The Farmer Is the Man

Anonymous, c. 1880s

What does the song suggest that farmers thought were their biggest problems in the 1880s? What relationship does this song have to the panic of 1893?

What kinds of problems did farmers have little control over? What problems could farmers change? What did farmers do to improve their situation?

Why do you think this song is still sung today when farmers get together for Grange meetings and other occasions? How is the situation for farmers today similar to what farmers faced in the 1890s? How is it different?

How does this song help explain William Jennings Bryan's run for the presidency?

How successful would a populist candidate for president be today? What are farmers doing today to try to change their situation? Who might they ally themselves with to take political action? Who else has similar goals?


"The Farmer Is the Man" performed by Peter Seeger on American Industrial Ballads, Smithsonian Folkways [40058], provided courtesy of Smithsonian Folkways Recordings, © 1991. Available on iTunes, Spotify, and YouTube.

Pete Seeger (1919–2014) recorded this song in 1956. He and his colleagues believed that music should serve a purpose, like protest or social reform. Son of pacifist musicologist Charles Seeger, Pete was raised in a political environment and gained a deep knowledge and love of folk music. From his formation of the Almanac Singers with Woody Guthrie in 1940 through his work with the Weavers, Pete Seeger guided the folk music revival to its heyday in the 1960s.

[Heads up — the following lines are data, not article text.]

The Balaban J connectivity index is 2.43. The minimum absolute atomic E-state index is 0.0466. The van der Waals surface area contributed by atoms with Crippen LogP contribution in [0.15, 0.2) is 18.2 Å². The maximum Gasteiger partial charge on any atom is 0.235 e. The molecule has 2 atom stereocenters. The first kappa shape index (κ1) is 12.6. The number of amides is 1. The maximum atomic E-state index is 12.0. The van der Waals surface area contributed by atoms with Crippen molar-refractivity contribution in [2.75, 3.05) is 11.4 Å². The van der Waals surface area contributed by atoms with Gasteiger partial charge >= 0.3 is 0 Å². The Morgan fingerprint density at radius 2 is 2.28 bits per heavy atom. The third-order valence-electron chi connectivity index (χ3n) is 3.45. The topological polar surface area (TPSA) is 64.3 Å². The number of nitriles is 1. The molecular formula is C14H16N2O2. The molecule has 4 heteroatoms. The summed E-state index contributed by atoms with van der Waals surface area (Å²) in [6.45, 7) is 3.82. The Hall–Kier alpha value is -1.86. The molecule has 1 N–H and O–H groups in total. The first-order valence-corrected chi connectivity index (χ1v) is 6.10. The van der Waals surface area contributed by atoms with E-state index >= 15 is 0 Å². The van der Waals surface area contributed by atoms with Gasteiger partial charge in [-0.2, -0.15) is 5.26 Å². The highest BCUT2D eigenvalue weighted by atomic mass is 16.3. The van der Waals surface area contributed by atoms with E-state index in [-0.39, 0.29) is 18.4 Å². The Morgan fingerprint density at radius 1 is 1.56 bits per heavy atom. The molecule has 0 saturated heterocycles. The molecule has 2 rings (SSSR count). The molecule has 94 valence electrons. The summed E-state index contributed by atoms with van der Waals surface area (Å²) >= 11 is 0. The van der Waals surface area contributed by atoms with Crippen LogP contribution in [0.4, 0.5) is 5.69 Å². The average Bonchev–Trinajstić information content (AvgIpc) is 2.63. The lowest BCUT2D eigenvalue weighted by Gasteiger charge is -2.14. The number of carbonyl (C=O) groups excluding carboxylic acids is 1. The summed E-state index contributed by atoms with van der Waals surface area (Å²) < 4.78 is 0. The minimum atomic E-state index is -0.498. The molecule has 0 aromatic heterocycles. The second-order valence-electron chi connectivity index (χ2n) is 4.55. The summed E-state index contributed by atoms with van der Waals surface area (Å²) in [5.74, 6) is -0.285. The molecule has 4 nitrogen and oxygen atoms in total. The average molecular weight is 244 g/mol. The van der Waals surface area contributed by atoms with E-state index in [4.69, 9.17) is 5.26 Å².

As a member of the Communist Party in the 1940s, Seeger was blacklisted (not hired to perform on TV, radio, or recordings) in the 1950s. In 1955 he was called before the House Committee on Un-American Activities, sentenced to prison for contempt (by his refusal to testify on First Amendment grounds), but subsequently dismissed on a technicality. Banned from television and faced with cancelled performances, he found his own audiences.

View the music and lyrics for "The Farmer is the Man."

Musicologist Charles Seeger (father of folk revival musicians Pete, Mike, and Peggy Seeger) collected this folk song in the 1930s. Carl Sandburg heard it in Illinois in the 1890s where someone told him it dated to just after the Civil War. "The Farmer Is the Man" apparently saw plenty of service in the 1880s, when farmers began to organize the Farmer's Alliance and similar associations to defend themselves against unfavorable railroad, bank, and government policies. Enough people still made their living at farming that William Jennings Bryan was able to win the Democratic presidential nomination in 1896 on a pro-agriculture platform.

The song is still sung at Grange meetings: it is just as relevant as ever, as farmers' problems have remained remarkably the same.Gift for the Grangers, a promotional print for Grange members, 1973

Strobridge & Co. Lith. Gift for the grangers / J. Hale Powers & Co. Fraternity & Fine Art Publishers, Cin'ti. ; Strobridge & Co. Lith. Cincinnati, O. Cincinnati, O.: J. Hale Powers & Co. Photograph. Retrieved from the Library of Congress, <www.loc.gov/item/96512563/>.

Write a campaign speech, newspaper editorial, or design campaign posters supporting William Jennings Bryan. Build on the issues from this song to make your case.